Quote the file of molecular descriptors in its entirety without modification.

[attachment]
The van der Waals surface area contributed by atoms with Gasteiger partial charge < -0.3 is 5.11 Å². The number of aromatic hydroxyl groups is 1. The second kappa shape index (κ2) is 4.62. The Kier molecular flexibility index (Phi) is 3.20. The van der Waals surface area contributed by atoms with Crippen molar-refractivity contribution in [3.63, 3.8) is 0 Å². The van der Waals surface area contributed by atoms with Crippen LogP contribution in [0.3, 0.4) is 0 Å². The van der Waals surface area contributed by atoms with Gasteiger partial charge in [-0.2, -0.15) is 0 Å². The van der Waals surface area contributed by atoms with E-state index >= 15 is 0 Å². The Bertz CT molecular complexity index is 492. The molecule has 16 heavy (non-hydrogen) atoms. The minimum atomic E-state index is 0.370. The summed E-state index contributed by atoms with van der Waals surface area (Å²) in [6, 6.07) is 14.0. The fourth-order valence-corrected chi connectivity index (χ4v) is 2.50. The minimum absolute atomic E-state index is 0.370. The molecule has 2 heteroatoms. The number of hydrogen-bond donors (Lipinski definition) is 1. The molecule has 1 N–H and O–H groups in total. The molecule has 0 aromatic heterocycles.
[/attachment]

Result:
The van der Waals surface area contributed by atoms with Gasteiger partial charge < -0.3 is 5.11 Å². The number of aromatic hydroxyl groups is 1. The second kappa shape index (κ2) is 4.62. The Kier molecular flexibility index (Phi) is 3.20. The van der Waals surface area contributed by atoms with Crippen molar-refractivity contribution in [3.63, 3.8) is 0 Å². The van der Waals surface area contributed by atoms with Crippen LogP contribution in [0.3, 0.4) is 0 Å². The van der Waals surface area contributed by atoms with Gasteiger partial charge in [-0.2, -0.15) is 0 Å². The van der Waals surface area contributed by atoms with E-state index >= 15 is 0 Å². The Bertz CT molecular complexity index is 492. The molecule has 16 heavy (non-hydrogen) atoms. The minimum atomic E-state index is 0.370. The summed E-state index contributed by atoms with van der Waals surface area (Å²) in [6, 6.07) is 14.0. The fourth-order valence-corrected chi connectivity index (χ4v) is 2.50. The minimum absolute atomic E-state index is 0.370. The molecule has 2 heteroatoms. The number of hydrogen-bond donors (Lipinski definition) is 1. The molecule has 1 N–H and O–H groups in total. The molecule has 0 aromatic heterocycles.